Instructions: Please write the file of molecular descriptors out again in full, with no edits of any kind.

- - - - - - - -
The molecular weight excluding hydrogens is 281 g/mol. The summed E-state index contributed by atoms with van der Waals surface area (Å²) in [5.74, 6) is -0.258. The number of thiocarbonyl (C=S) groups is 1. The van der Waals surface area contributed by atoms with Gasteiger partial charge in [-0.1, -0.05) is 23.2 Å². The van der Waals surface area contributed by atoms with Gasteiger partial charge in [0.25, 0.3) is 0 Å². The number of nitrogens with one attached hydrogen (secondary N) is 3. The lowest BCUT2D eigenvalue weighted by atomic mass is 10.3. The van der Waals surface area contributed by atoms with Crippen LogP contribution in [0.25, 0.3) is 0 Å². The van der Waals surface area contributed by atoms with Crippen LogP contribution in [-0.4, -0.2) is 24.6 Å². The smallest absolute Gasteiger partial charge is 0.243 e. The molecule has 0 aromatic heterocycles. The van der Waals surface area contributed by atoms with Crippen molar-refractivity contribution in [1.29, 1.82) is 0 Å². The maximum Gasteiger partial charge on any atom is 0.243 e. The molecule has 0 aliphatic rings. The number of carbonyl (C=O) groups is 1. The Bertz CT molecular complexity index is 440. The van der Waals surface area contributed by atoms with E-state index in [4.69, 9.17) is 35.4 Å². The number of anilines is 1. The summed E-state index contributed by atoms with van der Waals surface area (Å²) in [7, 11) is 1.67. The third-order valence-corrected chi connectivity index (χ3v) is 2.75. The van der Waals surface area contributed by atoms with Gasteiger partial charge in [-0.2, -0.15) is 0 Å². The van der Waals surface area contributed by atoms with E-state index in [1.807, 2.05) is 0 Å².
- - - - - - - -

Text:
The molecular weight excluding hydrogens is 281 g/mol. The summed E-state index contributed by atoms with van der Waals surface area (Å²) in [5.74, 6) is -0.258. The number of thiocarbonyl (C=S) groups is 1. The van der Waals surface area contributed by atoms with Gasteiger partial charge in [-0.1, -0.05) is 23.2 Å². The van der Waals surface area contributed by atoms with Gasteiger partial charge in [0.25, 0.3) is 0 Å². The number of nitrogens with one attached hydrogen (secondary N) is 3. The lowest BCUT2D eigenvalue weighted by atomic mass is 10.3. The van der Waals surface area contributed by atoms with Crippen LogP contribution in [0.25, 0.3) is 0 Å². The van der Waals surface area contributed by atoms with Crippen LogP contribution in [-0.4, -0.2) is 24.6 Å². The smallest absolute Gasteiger partial charge is 0.243 e. The molecule has 0 aromatic heterocycles. The van der Waals surface area contributed by atoms with Crippen molar-refractivity contribution in [1.29, 1.82) is 0 Å². The maximum Gasteiger partial charge on any atom is 0.243 e. The molecule has 0 aliphatic rings. The number of carbonyl (C=O) groups is 1. The Bertz CT molecular complexity index is 440. The van der Waals surface area contributed by atoms with E-state index in [4.69, 9.17) is 35.4 Å². The number of anilines is 1. The summed E-state index contributed by atoms with van der Waals surface area (Å²) in [7, 11) is 1.67. The third-order valence-corrected chi connectivity index (χ3v) is 2.75. The van der Waals surface area contributed by atoms with Gasteiger partial charge in [-0.2, -0.15) is 0 Å². The van der Waals surface area contributed by atoms with E-state index in [1.807, 2.05) is 0 Å².